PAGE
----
Brian Dooley: I've been to Egypt many more times, since 2011 than I have been in Bahrain, and I've written more reports on Egypt than I have written on Bahrain. So it looks like-I guess- because of the social media presence of Bahrain and my involvement in those conversations, that I probably do write, in terms of blogs, press releases, articles, etc., more about Bahrain than Egypt, but that's really more a question of tactics. A lot of the Egypt work that I do has been writings of more formal reports and lobbying in the US government to do the right thing in Egypt, but sometimes less publicly. So yes, I'm committed to the Bahraini issue, but I'm not exclusive, I'm not monogamous about Bahrain.
Bahrain Mirror: You often criticize the US stance in Bahrain, and you are interested in the Bahraini issue, but it seems that there are not a lot of voices (in the Congress, media and by activists) - especially in the US- that pay attention to Bahrain, why is that? How can this change?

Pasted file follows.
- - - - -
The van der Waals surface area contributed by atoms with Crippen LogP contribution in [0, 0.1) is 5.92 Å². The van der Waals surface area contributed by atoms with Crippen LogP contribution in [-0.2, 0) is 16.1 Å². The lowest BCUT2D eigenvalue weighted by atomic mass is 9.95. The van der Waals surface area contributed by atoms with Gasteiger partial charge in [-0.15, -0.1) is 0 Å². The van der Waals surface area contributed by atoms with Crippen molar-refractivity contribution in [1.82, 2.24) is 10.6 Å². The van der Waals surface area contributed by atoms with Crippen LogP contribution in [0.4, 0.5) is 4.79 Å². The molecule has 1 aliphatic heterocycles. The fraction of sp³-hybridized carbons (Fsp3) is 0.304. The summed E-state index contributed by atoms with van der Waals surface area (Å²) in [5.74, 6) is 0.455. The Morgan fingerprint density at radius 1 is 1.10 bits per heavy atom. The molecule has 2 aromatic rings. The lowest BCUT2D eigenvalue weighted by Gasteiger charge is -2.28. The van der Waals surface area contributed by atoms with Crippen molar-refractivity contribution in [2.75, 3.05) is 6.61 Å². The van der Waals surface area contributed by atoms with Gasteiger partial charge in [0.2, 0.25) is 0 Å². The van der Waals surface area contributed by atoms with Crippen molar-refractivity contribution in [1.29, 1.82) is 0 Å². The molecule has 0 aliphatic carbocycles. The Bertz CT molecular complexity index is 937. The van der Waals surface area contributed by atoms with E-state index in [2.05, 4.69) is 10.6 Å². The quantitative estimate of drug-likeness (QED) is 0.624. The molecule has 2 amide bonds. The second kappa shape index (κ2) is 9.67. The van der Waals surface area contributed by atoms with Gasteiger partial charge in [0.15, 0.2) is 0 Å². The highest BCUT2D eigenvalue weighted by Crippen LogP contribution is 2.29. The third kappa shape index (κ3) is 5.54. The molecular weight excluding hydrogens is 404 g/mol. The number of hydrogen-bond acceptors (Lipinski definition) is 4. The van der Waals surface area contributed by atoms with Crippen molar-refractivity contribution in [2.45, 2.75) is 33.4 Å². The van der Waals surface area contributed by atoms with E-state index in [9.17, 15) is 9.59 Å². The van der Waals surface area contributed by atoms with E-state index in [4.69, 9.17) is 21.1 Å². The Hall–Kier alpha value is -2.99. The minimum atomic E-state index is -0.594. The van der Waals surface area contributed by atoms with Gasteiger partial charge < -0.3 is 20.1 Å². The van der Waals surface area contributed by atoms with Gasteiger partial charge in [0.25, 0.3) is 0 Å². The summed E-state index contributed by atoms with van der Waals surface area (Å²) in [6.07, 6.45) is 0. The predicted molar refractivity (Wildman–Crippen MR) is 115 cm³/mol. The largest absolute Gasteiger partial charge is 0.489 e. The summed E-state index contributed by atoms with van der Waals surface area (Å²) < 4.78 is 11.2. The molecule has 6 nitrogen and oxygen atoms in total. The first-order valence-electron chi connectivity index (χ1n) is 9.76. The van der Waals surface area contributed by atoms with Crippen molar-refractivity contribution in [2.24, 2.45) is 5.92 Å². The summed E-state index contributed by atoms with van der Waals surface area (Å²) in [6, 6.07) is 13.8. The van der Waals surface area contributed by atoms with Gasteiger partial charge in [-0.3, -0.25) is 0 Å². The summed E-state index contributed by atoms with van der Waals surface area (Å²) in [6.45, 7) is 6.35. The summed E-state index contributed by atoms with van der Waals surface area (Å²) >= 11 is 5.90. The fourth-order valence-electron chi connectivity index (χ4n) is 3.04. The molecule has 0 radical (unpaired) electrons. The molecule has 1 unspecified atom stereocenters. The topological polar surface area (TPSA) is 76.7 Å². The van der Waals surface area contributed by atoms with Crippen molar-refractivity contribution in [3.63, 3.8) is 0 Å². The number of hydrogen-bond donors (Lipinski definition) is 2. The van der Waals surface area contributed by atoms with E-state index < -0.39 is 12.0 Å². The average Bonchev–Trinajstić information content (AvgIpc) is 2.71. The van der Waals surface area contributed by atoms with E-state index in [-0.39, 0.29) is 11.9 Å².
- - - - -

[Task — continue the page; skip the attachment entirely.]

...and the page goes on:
Brian Dooley: That is not true. I think that of course people in the US, because of the ties in Bahrain and sort of responsibility the American government has to Bahrain ought to pay more attention to it. But it is not true that Bahrain doesn't get much attention in the US. It gets a lot of attention in the US government. It gets a lot of attention in the US media. I argue with many of my friends who are Bahraini human rights activists, who complain that the US and the western media ignores what's happening in Bahrain. That's just not true. If you're trying to get attention for human rights abuses in Mauritania, the Western Sahara, Chad , Nigeria, or plenty other places in the world, you would be delighted with even half the amount of the press coverage that Bahrain gets.